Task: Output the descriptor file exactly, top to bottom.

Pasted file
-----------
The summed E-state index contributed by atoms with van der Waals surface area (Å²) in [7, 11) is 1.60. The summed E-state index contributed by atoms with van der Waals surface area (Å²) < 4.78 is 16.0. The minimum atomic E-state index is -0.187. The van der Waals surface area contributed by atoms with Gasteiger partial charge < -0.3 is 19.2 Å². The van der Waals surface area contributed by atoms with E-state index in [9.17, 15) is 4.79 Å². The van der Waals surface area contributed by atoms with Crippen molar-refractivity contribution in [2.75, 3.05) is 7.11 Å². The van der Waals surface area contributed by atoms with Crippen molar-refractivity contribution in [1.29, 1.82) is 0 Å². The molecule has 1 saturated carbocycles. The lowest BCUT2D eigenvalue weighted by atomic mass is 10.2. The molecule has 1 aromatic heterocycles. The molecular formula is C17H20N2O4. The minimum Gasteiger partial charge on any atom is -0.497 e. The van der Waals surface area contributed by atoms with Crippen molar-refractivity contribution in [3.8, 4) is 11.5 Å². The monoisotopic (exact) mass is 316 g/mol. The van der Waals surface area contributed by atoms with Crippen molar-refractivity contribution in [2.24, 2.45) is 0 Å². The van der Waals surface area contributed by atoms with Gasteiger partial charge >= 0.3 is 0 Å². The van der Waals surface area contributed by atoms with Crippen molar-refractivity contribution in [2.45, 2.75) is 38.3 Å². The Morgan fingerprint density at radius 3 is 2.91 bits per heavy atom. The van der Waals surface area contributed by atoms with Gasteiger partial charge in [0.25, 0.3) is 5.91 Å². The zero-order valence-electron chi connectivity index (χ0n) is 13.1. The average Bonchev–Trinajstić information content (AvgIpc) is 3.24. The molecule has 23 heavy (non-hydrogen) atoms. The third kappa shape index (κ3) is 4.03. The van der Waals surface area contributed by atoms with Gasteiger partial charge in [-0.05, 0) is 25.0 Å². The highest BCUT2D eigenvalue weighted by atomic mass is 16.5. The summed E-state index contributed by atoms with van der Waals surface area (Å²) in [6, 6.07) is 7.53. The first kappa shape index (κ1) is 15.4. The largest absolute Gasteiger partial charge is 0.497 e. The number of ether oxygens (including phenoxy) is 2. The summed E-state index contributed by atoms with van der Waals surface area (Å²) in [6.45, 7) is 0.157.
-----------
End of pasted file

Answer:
The summed E-state index contributed by atoms with van der Waals surface area (Å²) in [7, 11) is 1.60. The summed E-state index contributed by atoms with van der Waals surface area (Å²) < 4.78 is 16.0. The minimum atomic E-state index is -0.187. The van der Waals surface area contributed by atoms with Gasteiger partial charge < -0.3 is 19.2 Å². The van der Waals surface area contributed by atoms with E-state index in [9.17, 15) is 4.79 Å². The van der Waals surface area contributed by atoms with Crippen molar-refractivity contribution in [2.75, 3.05) is 7.11 Å². The van der Waals surface area contributed by atoms with Crippen molar-refractivity contribution in [1.29, 1.82) is 0 Å². The molecule has 1 saturated carbocycles. The lowest BCUT2D eigenvalue weighted by atomic mass is 10.2. The molecule has 1 aromatic heterocycles. The molecular formula is C17H20N2O4. The minimum Gasteiger partial charge on any atom is -0.497 e. The van der Waals surface area contributed by atoms with Crippen molar-refractivity contribution in [3.8, 4) is 11.5 Å². The monoisotopic (exact) mass is 316 g/mol. The van der Waals surface area contributed by atoms with Crippen molar-refractivity contribution in [2.24, 2.45) is 0 Å². The van der Waals surface area contributed by atoms with Gasteiger partial charge >= 0.3 is 0 Å². The van der Waals surface area contributed by atoms with Crippen molar-refractivity contribution in [2.45, 2.75) is 38.3 Å². The Morgan fingerprint density at radius 3 is 2.91 bits per heavy atom. The van der Waals surface area contributed by atoms with Gasteiger partial charge in [0.25, 0.3) is 5.91 Å². The zero-order valence-electron chi connectivity index (χ0n) is 13.1. The average Bonchev–Trinajstić information content (AvgIpc) is 3.24. The molecule has 23 heavy (non-hydrogen) atoms. The third kappa shape index (κ3) is 4.03. The van der Waals surface area contributed by atoms with Gasteiger partial charge in [-0.05, 0) is 25.0 Å². The highest BCUT2D eigenvalue weighted by atomic mass is 16.5. The summed E-state index contributed by atoms with van der Waals surface area (Å²) in [6, 6.07) is 7.53. The first kappa shape index (κ1) is 15.4. The largest absolute Gasteiger partial charge is 0.497 e. The number of ether oxygens (including phenoxy) is 2. The summed E-state index contributed by atoms with van der Waals surface area (Å²) in [6.45, 7) is 0.157.